Wait, didn’t the NCAA decide it wasn’t going to rename the regions in its big basketball hoedown, even with the entire tournament bubbled in one city?
No tributes to the game’s greats or some similar PR-y thing, but just the usual geography?
So why when Sunday’s selection show came on did we see teams assigned to the South, the Midwest, the East … and the Do-Over Region?
Where the committee slotted Gonzaga.
The Bulldogs are high atop the whole field, of course, as the overall No. 1 seed, another program first. They’ve got Vegas behind them – odds on the Zags running the table are 2-1 at most books, and no worse than 5-2. The punditry is in virtual lockstep.
But what’s the deal with the bracket?
Make no mistake, it was great seeing Greg Gumbel again, and the Charles, Sam and Spike ads, too – they make great Pips. If staging a basketball season in the middle of a pandemic was an angsty proposition, there was reassurance in seeing the bracket revealed.
And the launching of a thousand arguments over seeds and snubs is March comfort food.
But the whole thing took on kind of a gauzy weirdness just a couple of minutes into Sunday’s show, when the No. 4 seed on Gonzaga’s quarter of the field came up Virginia.
Which you’ll remember the Bulldogs taking down by 23 points the day after Christmas, the last of GU’s Top 25 gantlet before the calendar turned over.
Moments later the No. 3 seed in the region was revealed to be … Kansas. The Jayhawks – who open the tournament against 14th-seeded Eastern Washington – gave up 102 points in losing to Gonzaga in the season opener.
And finally the No. 2 seed … Iowa. Another Gonzaga victim in December.
What, did a bunch of teams opt out between the end of the Big Ten title game and the CBS theme song? Alabama and Texas couldn’t have been acquired in a region swap, with a 15th seed to be named later?
The clueless critics always like to say that Gonzaga plays nobodies, but is there a reason the Zags have to play the somebodies on their schedule twice?
Well, the bracket overseers are never going to get everything right, and this year just getting a tournament to the starting line is right enough.
But there is an explanation of sorts for how such a thing could happen. It basically boils down to this: you can only do so much.
“There’s several principles that are involved,” explained Kentucky athletic director Mitch Barnhart, the committee chair, “and it depends on which conversations you’re having. There are conference-in-conference protocols that we certainly try to pay attention to. We’d prefer not to have teams play each other in the tournament that have played multiple times, if we can avoid that. There are principles in place, and we avoid those matchups, especially early – trying to push those later into the brackets. (But) that’s first round-only on that.”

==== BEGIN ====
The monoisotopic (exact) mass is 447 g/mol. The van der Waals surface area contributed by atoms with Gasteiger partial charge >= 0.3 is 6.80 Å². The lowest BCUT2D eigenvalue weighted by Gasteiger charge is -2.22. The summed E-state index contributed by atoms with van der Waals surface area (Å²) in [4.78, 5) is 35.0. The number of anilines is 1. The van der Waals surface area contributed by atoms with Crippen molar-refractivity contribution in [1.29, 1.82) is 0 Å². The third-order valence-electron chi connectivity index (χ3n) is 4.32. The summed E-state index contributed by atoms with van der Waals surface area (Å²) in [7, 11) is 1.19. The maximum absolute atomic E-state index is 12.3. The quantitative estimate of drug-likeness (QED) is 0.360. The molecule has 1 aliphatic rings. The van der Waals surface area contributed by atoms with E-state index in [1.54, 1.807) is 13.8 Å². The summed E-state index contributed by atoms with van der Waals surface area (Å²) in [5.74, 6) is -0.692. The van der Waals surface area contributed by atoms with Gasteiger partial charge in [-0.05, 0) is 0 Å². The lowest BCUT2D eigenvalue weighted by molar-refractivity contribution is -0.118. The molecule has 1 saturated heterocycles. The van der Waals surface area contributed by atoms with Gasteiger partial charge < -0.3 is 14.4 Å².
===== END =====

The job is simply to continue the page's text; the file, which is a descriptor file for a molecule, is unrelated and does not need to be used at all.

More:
Having, say, nine Big Ten teams in the field cuts down on the options for social distancing when it comes to familiar opponents beyond the first 32 games. It’s just curious that this, uh, coincidence could lasso Gonzaga with teams they’ve already met from three different conferences.
And, of course, there is no guarantee the Zags will even hook up with any of them. Madness happens.
Virginia’s players are still in COVID quarantine after a positive test forced their withdrawal from the ACC Tournament. They won’t arrive for their Saturday game until Friday, and the player who contracted the virus wouldn’t be able to play until round two – providing the Cavs can get by Ohio and Jason Preston, one of the tournament’s most appealing talents.
On the other side of the Do-Over region, Kansas is dealing with COVID issues, too, and if Colgate isn’t the most dangerous 14 seed in the field, Eastern is. Oregon has to be smarting from losing to rival Oregon State in the Pac-12 Tournament and figures to be a handful for Iowa in the second round.
The notion out there is that the Zags drew the weakest region simply because they’ve whacked 2-3-4 already. And maybe not. Oklahoma and Missouri – GU’s possible opponents in a second round – have three times as many Quad 1 victories between them than other 8-9 seed combination.
And Gonzaga having dispatched Virginia, Kansas and Iowa with such relative ease earlier is bound to add some psychological baggage on both sides, not necessarily to the Zags’ advantage. A familiar opponent already knows what doesn’t work.
There’s a reason why horseplayers study the Daily Racing Form. Past performance counts. It just doesn’t necessarily predict the next performance.
Still, this might have been the first NCAA bracket to come with spoiler alerts.
Is there time for a do-over?
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